Figure 6: Postoperative computed tomography (2 years)

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   Conclusion Top


JOFs represent a unique subset of fibro-osseous lesions of the maxillofacial region. They have distinctive histomorphologic features and a tendency toward locally aggressive behavior, including invasion and destruction of the adjacent anatomical structures. PsJOF with secondary ABC is a rare benign aggressive expansile lesion of the jaws and warrants appropriate surgical management with long-term follow-up. A careful clinical, radiological, and histopathological diagnosis helps us to make out the nature of the lesion and its treatment outcome.

Declaration of patient consent

The authors certify that they have obtained all appropriate patient consent forms. In the form, the patient has given his consent for his images and other clinical information to be reported in the journal. The patient understands that his name and initials will not be published and due efforts will be made to conceal identity, but anonymity cannot be guaranteed.

Financial support and sponsorship

Nil.

Conflicts of interest

There are no conflicts of interest.



 
   References Top

1.
Rinaggio J, Land M, Cleveland DB. Juvenile ossifying fibroma of the mandible. J Pediatr Surg 2003;38:648-50.  Back to cited text no. 1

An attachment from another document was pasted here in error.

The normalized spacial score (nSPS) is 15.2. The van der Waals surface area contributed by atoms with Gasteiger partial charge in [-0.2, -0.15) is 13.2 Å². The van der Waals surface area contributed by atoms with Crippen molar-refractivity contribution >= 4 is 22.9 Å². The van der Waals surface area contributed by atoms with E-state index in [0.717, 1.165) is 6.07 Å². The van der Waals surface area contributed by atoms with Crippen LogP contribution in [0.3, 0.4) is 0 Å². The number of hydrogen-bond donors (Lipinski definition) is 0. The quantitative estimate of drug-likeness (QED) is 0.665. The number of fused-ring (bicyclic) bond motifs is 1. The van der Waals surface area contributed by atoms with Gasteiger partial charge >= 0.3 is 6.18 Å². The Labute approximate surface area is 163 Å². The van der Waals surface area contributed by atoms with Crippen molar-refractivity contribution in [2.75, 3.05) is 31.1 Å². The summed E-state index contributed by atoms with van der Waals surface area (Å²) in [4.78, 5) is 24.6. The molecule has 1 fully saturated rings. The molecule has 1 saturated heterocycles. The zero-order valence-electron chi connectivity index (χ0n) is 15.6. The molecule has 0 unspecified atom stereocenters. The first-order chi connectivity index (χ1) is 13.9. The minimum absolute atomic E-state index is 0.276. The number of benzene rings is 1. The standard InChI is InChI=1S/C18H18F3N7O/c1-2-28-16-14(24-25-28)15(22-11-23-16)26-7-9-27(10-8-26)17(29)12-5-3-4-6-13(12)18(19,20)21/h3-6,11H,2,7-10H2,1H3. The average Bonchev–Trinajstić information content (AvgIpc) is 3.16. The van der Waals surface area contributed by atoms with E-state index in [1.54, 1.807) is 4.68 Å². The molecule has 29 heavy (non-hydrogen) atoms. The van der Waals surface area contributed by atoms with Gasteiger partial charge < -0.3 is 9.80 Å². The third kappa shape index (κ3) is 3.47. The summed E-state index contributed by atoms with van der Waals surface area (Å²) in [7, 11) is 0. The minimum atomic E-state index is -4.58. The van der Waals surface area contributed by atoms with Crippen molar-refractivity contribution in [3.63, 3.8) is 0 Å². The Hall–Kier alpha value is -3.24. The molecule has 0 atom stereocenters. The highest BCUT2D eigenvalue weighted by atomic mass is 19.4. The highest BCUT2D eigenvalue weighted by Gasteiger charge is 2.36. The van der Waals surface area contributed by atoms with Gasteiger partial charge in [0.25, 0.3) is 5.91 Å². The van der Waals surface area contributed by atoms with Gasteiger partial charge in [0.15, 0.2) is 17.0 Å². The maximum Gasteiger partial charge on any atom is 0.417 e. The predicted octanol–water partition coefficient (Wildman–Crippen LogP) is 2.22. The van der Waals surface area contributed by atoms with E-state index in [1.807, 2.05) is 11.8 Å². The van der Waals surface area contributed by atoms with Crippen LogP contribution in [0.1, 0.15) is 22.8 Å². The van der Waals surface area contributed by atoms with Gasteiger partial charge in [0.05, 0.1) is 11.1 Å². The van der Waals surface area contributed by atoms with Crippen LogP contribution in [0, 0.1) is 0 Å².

2.
Philipsen HP, Reichert PA. Ossifying fibroma, odontogenic tumors and allied lesions. 1st ed. London: Quintessence Publishing Co., Ltd; 2004.  Back to cited text no. 2
    
3.
Saiz-Pardo-Pinos AJ, Olmedo-Gaya MV, Prados-S_nchez E, Vallecillo-Capilla M. Juvenile ossifying fibroma: A case study. Med Oral Pathol Oral Cir Bucal 2004;9:454-8.  Back to cited text no. 3
    
4.
El-Mofty S. Psammomatoid and trabecular juvenile ossifying fibroma of the craniofacial skeleton: Two distinct clinicopathologic entities. Oral Surg Oral Med Oral Pathol Oral Radiol Endod 2002;93:296-304.  Back to cited text no. 4
    
5.
Waknis P, Sarode SC, Dolas RS. Psammatoid juvenile ossifying fibroma of the mandible with secondary aneurysmal bone cyst: A case report. Asian J Oral Maxillofac Surg 2011;23:83-6.  Back to cited text no. 5
    


    Figures

  [Figure 1], [Figure 2], [Figure 3], [Figure 4], [Figure 5], [Figure 6]